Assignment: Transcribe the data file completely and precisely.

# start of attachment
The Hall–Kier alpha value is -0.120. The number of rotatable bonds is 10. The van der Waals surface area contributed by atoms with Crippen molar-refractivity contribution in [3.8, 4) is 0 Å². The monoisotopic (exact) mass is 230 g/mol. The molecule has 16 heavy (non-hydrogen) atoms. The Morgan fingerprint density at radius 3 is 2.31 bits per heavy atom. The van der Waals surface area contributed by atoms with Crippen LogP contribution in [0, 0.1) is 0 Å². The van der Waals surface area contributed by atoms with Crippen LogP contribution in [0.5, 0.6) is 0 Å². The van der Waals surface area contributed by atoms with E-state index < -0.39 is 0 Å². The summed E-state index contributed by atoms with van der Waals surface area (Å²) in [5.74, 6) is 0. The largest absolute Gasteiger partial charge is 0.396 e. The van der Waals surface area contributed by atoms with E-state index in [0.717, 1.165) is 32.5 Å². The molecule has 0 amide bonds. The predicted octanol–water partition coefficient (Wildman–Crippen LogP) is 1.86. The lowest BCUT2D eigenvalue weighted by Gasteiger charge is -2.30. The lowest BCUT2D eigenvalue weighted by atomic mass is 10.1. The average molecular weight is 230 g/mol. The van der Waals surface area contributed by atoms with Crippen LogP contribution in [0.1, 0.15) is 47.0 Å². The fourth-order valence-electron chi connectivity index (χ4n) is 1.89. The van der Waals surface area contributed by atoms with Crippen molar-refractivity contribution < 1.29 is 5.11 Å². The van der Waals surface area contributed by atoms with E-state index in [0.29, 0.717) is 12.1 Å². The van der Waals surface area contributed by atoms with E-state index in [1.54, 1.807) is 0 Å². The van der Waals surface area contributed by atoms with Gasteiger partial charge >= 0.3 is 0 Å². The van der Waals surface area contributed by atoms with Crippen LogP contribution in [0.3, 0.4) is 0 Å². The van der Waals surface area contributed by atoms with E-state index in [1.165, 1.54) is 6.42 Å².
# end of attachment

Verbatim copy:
The Hall–Kier alpha value is -0.120. The number of rotatable bonds is 10. The van der Waals surface area contributed by atoms with Crippen molar-refractivity contribution in [3.8, 4) is 0 Å². The monoisotopic (exact) mass is 230 g/mol. The molecule has 16 heavy (non-hydrogen) atoms. The Morgan fingerprint density at radius 3 is 2.31 bits per heavy atom. The van der Waals surface area contributed by atoms with Crippen LogP contribution in [0, 0.1) is 0 Å². The van der Waals surface area contributed by atoms with Crippen LogP contribution in [0.5, 0.6) is 0 Å². The van der Waals surface area contributed by atoms with E-state index < -0.39 is 0 Å². The summed E-state index contributed by atoms with van der Waals surface area (Å²) in [5.74, 6) is 0. The largest absolute Gasteiger partial charge is 0.396 e. The van der Waals surface area contributed by atoms with E-state index in [0.717, 1.165) is 32.5 Å². The molecule has 0 amide bonds. The predicted octanol–water partition coefficient (Wildman–Crippen LogP) is 1.86. The lowest BCUT2D eigenvalue weighted by Gasteiger charge is -2.30. The lowest BCUT2D eigenvalue weighted by atomic mass is 10.1. The average molecular weight is 230 g/mol. The van der Waals surface area contributed by atoms with Crippen LogP contribution in [0.1, 0.15) is 47.0 Å². The fourth-order valence-electron chi connectivity index (χ4n) is 1.89. The van der Waals surface area contributed by atoms with Crippen molar-refractivity contribution < 1.29 is 5.11 Å². The van der Waals surface area contributed by atoms with E-state index in [0.29, 0.717) is 12.1 Å². The van der Waals surface area contributed by atoms with E-state index in [1.54, 1.807) is 0 Å². The van der Waals surface area contributed by atoms with Gasteiger partial charge >= 0.3 is 0 Å². The van der Waals surface area contributed by atoms with Crippen LogP contribution in [0.3, 0.4) is 0 Å². The van der Waals surface area contributed by atoms with E-state index in [1.165, 1.54) is 6.42 Å².